By: Heather Somaini
So I left you two days ago wondering about the fate of Tere and our unborn twins after the doctors performed a surgical procedure called a McDonald Cerclage. After a few more days of bed rest at the hospital, they measured her cervical length again using an ultrasound. She went from 1.7cm before the procedure to 2.4cm after – a good enough improvement for them to let her continue her bed rest from home. It still wasn’t the magical 3cm that they wanted but it was good enough to get my babies back home.
I was elated and couldn’t wait for that Saturday to come. Our company Christmas party was on that Friday night and I was determined to make an appearance even if I was solo. I swear I floated on air chatting with everyone about how successful the doctors were and that Tere was coming home the next morning. I knew I couldn’t stay too late though, as I still needed to visit with Tere at the hospital and go grocery shopping since there probably wasn’t much in the refrigerator to eat after my nine days of bachelorette-hood.
Before I left the party however, I ended up discussing our ordeal with my colleague, Mark. As I told our story, it dawned on me that Mark and his wife had been married for awhile but didn’t have children. I asked how long they had been married. I think he told me about five years and I asked when they were going to start a family. He told me they had been trying for quite some time to no avail and were currently starting infertility treatments. Mark seemed timid at first but then started explaining all the things they had been through and how hard it had been for him, his wife and their marriage.
I felt horrible that I had been working alongside Mark for years and didn’t know any of this. I hadn’t asked him. We’re sort of taught not to ask personal questions of people especially when it’s in an area that is considered “private”. Mark actually seemed relieved to have someone listen and understand exactly what he was going through.
Towards the end of our discussion, I said “Wow Mark, that really just sucks and I feel for you.” Mark looked at me and said “you’re the first person to say that. Most people tell us it will get better or not to worry.” I completely understood what he meant. No one really knows what to say when you explain that things aren’t going well and they just want to reassure you that it will all work out especially if you put it out of your mind.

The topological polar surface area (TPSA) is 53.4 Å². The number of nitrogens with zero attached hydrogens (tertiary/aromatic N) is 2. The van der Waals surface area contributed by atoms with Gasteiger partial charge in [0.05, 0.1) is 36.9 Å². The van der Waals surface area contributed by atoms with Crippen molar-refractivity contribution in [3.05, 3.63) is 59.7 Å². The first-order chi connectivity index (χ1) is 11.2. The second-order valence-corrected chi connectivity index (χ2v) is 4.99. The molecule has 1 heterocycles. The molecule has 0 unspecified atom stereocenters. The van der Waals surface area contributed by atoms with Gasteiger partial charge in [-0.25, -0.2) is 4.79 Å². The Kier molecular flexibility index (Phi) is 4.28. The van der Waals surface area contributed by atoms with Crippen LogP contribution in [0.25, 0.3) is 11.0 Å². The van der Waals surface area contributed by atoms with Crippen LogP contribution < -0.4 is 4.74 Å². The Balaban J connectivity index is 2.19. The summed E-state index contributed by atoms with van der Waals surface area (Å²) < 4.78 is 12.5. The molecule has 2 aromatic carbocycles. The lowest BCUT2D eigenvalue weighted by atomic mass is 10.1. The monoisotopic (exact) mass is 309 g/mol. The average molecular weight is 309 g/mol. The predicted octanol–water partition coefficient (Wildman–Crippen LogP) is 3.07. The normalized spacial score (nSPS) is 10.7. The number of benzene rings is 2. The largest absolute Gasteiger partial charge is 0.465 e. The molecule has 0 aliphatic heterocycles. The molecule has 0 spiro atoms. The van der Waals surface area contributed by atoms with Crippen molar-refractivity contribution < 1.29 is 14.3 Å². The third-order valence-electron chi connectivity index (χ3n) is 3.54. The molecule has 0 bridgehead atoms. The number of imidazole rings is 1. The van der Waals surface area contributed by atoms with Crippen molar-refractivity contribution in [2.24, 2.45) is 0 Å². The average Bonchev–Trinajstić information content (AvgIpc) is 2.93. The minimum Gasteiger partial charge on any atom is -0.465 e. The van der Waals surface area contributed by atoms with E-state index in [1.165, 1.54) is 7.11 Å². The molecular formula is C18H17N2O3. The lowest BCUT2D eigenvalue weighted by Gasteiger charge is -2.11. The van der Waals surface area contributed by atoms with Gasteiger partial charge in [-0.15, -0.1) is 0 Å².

But infertility is next to impossible to put out of your mind. It’s a painful up and down rollercoaster that has an exact 28-day cycle. It’s a constant reminder that something is wrong with you, that you’re not like everyone else because everyone else is getting pregnant and having babies all around you without even trying, without complications. Moms-to-be are taking yoga and spin and complaining about how they can’t drink wine but they aren’t rushing to the hospital on a Friday night because something went wrong.
Of course none of this is really true. Although the vast majority of women have uneventful pregnancies, many others are challenged every day. That Friday night was one more step toward me realizing how much support we all need in this new day and age of parenting. We all need to know that others are going through the same thing we are, or worse. Life is not clean or easy. It’s messy and hard.
In the four years since I had that first conversation with Mark, he and his wife had a beautiful baby girl and just three weeks ago, their family increased to four with a bouncing baby boy. It all works out in the end, one way or another, my Mom always says.
On that Saturday, I drove Tere home and put her back to bed. She was getting pretty sick of bed rest. If she only knew how long it would last…
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Originally published on The Seattle Lesbian
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